French Dressing

Source: Ecological Cooking
Date tried: June 2, 2017
Yield: 1 1/2 cups
Time needed: 5 minutes

The dressing recommended for the Potato and Zucchini Salad I was making called for a blend of Tofu Mayonnaise and this French dressing. I had no tofu for the mayonnaise so substituted a commercial preparation. I was glad to discover this very simple and quick recipe for French dressing. It is a cooked dressing and has much the same texture as a store-bought French dressing if not the bright orange colour.

I also substituted apple juice for the concentrate and omitted the water.

French Dressing

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Roasted Vegetable Couscous Salad with Harissa-style Dressing

Source: The Parkdale Potluck Cookbook
Date tried: May 21, 2016
Yield: variable, make as much as you need
Time needed: 30 minutes to roast vegetables; about 20 minutes to assemble after vegetables have cooled.

It is often worth while to give a recipe a second try. I didn’t care much for this the first time I tried it, but realized I had made it in a hurry. So I tried again taking more care. I even roasted the vegetables a day ahead so I could pay full attention to making the dressing and salad. And it was quite good!

Roasted Vegetable Couscous Salad with Harissa-style dressing

Roasted Vegetable Couscous Salad with Harissa-style dressing

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Split Pea Rarebit

Source: Recipes for a Small Planet
Date tried: April 13, 2014
Yield: 5 servings
Time needed: 45 minutes

Time saver
Use leftover rice and peas and take only 15-20 minutes to prepare sauce and serve.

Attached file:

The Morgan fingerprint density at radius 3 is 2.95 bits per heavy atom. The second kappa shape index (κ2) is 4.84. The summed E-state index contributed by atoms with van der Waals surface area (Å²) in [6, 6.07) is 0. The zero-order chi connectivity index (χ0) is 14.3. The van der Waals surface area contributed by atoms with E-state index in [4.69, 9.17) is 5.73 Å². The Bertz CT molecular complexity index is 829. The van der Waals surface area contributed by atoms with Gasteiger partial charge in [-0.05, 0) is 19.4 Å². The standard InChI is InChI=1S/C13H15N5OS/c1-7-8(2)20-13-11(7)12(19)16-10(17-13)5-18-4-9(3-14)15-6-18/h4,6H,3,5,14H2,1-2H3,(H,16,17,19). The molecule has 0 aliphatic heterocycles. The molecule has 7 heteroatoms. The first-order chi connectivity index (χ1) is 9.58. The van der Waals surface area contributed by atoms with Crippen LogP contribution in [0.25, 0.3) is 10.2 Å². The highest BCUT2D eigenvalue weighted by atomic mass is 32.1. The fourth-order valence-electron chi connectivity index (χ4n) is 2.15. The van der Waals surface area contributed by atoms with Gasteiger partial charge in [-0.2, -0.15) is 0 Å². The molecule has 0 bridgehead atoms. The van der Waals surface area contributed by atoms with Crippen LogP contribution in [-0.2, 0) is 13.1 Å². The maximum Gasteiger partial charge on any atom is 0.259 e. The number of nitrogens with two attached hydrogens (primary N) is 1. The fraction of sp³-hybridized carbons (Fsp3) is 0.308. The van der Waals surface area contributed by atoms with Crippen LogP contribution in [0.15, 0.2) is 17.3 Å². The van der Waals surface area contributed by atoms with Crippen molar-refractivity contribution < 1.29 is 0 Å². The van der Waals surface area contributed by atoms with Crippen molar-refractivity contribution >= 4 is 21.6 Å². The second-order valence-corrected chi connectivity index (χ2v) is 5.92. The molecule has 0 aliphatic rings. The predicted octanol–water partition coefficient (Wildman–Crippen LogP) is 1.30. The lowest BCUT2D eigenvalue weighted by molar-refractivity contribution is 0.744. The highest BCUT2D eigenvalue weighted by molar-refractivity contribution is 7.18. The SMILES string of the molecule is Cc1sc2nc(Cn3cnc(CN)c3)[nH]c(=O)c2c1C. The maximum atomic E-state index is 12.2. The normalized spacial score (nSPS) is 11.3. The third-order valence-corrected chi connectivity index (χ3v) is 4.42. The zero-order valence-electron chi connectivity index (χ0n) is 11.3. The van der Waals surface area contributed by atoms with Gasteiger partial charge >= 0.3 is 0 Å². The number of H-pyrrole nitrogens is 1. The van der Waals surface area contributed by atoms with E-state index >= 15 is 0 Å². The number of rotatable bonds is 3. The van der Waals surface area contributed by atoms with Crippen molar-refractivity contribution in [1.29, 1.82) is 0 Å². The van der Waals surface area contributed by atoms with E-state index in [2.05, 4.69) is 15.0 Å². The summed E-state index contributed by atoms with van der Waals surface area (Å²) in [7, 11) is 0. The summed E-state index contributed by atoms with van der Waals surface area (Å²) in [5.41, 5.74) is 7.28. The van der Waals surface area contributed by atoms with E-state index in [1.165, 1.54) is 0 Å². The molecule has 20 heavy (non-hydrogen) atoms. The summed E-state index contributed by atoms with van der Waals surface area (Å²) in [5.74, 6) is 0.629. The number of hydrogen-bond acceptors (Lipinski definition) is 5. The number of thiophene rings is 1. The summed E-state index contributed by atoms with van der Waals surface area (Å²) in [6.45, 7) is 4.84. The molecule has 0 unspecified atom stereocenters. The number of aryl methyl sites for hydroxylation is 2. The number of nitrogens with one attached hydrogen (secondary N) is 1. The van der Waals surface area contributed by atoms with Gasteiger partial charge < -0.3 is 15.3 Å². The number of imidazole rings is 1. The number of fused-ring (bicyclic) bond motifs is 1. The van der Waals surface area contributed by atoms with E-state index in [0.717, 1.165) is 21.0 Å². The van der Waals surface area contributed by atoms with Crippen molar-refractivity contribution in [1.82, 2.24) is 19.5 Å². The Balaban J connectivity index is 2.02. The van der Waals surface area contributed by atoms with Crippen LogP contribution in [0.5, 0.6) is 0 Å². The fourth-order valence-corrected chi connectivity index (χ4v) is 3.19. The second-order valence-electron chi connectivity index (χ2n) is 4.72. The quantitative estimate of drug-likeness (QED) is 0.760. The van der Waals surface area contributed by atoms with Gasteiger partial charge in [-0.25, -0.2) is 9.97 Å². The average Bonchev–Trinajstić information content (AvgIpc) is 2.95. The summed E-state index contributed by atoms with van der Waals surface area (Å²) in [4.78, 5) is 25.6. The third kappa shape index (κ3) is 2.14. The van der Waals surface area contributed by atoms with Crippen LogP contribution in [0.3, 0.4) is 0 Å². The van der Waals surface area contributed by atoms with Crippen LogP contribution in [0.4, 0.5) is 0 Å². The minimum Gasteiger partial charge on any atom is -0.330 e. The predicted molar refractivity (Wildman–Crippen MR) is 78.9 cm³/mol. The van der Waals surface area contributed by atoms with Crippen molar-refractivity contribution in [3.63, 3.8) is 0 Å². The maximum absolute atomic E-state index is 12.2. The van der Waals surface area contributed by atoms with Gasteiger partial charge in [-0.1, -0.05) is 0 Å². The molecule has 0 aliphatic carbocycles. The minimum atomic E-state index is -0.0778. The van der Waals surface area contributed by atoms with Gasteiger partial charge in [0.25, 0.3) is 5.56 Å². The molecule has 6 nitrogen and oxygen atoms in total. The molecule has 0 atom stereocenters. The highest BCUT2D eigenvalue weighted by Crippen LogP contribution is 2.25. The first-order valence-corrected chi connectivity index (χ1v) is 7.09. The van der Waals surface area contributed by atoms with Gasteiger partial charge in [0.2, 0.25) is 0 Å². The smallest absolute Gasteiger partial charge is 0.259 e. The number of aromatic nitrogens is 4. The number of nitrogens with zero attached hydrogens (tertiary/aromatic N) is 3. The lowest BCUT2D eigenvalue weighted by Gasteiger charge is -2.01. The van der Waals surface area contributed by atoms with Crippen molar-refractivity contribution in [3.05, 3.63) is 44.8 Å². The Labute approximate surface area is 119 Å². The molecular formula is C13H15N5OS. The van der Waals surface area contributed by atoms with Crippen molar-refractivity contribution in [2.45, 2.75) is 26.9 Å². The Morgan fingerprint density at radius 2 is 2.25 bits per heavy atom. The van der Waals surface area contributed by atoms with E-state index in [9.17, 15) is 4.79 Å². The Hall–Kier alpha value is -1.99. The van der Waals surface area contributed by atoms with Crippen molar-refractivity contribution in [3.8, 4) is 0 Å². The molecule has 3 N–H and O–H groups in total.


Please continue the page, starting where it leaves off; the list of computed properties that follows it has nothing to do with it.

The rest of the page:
I am not a beer drinker. My father was, as were his friends, and I remember many a Saturday morning they spent around the kitchen table with a case of beer as they played endless hands of cribbage. So I had plenty of opportunity to acquire a taste for beer as I grew up, but I never did. (I can still play a mean hand of cribbage, though.) Wine is my choice of alcoholic beverage. I only buy beer when I need it for cooking.

According to this recipe, the beer is optional. But don’t omit it. I found the sauce quite unpalatable without it. An even better choice is to make a more traditional rarebit. I did follow the tradition of using toast rather than rice as the base for the sauce.

Did you know that “rarebit”is a made-up culinary term to replace “rabbit”? The original name, “Welsh rabbit”, was an English slur against the Welsh, implying such poor hunting skills that a Welsh hunter had only bread and cheese to eat after a day hunting rabbits, while an English hunter, of course, had rabbit stew. As the dish made its way into cookbooks, “rabbit” became the more genteel “rarebit”.

Split pea rarebit

Split-Pea Rarebit
1/2 cup split peas or other small bean
1 small onion
11/2 cups brown rice
1 recipe cheese sauce

Cheese Sauce Ingredients
1/4 cup oil
1/4 cup whole wheat flour
11/2 cups water
1/2 tsp. salt
1 Tbsp. tomato paste
dash nutmeg
1/4 tsp. dry mustard
1/2 tsp. Worcestershire sauce
pinch dried chili peppers
1 cup cheddar cheese, grated
1/2 cup beer (optional)

Cook the rice (45 minutes)
Cook the peas until tender (20-30 minutes)
Sauté the onion

Make the cheese sauce:
Heat oil
Stir in flour and cook until bubbly (about 2 minutes)
Add water and simmer until thick (about 15 minutes)
As the sauce is thickening, add the salt, tomato paste,nutmeg, mustard, Worcestershire sauce and dried chili peppers.
When the sauce is thick, stir in the shredded cheese until it is melted and the sauce is smooth.

Add the cooked peas and onions to the sauce, and the beer if you wish.
Pour over servings of the cooked rice.

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